March 24 2018 03:11 PDT

Gallery of the Rotunda, Library of Congress, LC-D4-13499

Gallery of the Rotunda, Library of Congress


since 01.01.06

Citation Information for “Thomas Aquinas, ‘The Five Ways’”

This page is not intended to be original or authoritative. The page is a summary of some main points and associated notes on the topic. Undoubtedly, there are scholarly and authoritative sources, both primary and secondary which ought be cited rather than these notes.

However if you find the page of use, your citation should meet the style requirements of the publication for which you are submitting your paper. In general, the current page may be cited in this manner:

Archie, Lee C, "Thomas Aquinas, ‘The Five Ways,’" Philosophy of Religion (June 26, 2006) URL=<>.

Users might find the following references to formats for bibliographic citation helpful:

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“The origin of religious belief is something of a mystery, but in recent years scientists have started to make suggestions. One leading idea is that religion is an evolutionary adaptation that makes people more likely to survive and pass their genes onto the next generation. In this view, shared religious belief helped our ancestors form tightly knit groups that cooperated in hunting, foraging and childcare, enabling these groups to outcompete others. In this way, the theory goes, religion was selected for by evolution, and eventually permeated every human society.” Michael Brooks, "Born Believers: How Your Brain Creates God," New Scientist (04 February 2009) No. 2694.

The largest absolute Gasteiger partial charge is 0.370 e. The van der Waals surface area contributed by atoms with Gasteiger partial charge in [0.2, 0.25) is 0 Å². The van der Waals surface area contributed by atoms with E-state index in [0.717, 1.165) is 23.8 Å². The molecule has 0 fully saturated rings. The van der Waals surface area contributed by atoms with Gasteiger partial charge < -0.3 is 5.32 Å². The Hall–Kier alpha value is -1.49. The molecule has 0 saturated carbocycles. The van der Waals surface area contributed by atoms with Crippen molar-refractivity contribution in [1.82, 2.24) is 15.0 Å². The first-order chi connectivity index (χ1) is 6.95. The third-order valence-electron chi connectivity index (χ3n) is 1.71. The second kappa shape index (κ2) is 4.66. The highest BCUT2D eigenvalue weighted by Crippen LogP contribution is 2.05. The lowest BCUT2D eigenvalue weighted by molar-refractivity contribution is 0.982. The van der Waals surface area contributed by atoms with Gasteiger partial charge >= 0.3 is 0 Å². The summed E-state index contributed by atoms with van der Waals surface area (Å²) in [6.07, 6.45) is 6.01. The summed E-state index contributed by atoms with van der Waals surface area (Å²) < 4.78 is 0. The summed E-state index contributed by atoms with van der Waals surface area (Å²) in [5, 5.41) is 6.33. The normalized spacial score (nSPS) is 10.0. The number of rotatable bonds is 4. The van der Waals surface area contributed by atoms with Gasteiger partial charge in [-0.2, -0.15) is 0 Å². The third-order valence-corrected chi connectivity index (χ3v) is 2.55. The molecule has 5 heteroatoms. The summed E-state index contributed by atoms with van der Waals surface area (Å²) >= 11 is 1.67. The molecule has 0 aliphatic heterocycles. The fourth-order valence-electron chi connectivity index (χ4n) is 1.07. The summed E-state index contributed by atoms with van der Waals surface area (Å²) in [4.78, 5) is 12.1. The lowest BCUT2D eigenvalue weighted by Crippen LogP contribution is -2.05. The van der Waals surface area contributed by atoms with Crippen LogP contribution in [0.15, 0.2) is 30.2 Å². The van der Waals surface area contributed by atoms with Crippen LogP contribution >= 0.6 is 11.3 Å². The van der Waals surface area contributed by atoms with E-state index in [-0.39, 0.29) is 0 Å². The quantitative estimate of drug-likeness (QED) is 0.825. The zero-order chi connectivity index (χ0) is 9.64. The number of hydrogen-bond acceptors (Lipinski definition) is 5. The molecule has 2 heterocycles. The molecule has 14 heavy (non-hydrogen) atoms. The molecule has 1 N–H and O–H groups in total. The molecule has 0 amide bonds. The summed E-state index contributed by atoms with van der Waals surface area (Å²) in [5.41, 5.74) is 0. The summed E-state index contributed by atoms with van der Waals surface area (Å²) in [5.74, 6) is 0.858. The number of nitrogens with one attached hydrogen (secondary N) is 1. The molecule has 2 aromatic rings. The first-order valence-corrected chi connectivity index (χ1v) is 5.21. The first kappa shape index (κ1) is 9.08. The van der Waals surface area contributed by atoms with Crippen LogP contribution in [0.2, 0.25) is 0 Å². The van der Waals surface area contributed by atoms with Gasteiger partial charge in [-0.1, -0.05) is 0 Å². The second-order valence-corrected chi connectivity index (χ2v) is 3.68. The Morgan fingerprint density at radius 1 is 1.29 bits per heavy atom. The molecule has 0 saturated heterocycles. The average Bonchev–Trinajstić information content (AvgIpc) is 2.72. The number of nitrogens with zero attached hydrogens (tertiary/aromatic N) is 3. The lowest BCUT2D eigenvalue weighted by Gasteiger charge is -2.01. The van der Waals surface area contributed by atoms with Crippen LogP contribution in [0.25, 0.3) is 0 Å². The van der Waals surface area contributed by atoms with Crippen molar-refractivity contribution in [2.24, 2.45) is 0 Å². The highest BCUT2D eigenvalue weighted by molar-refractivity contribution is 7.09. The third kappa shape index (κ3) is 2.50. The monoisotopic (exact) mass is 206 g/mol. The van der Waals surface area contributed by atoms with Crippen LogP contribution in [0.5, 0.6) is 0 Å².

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This page last updated 08/29/12
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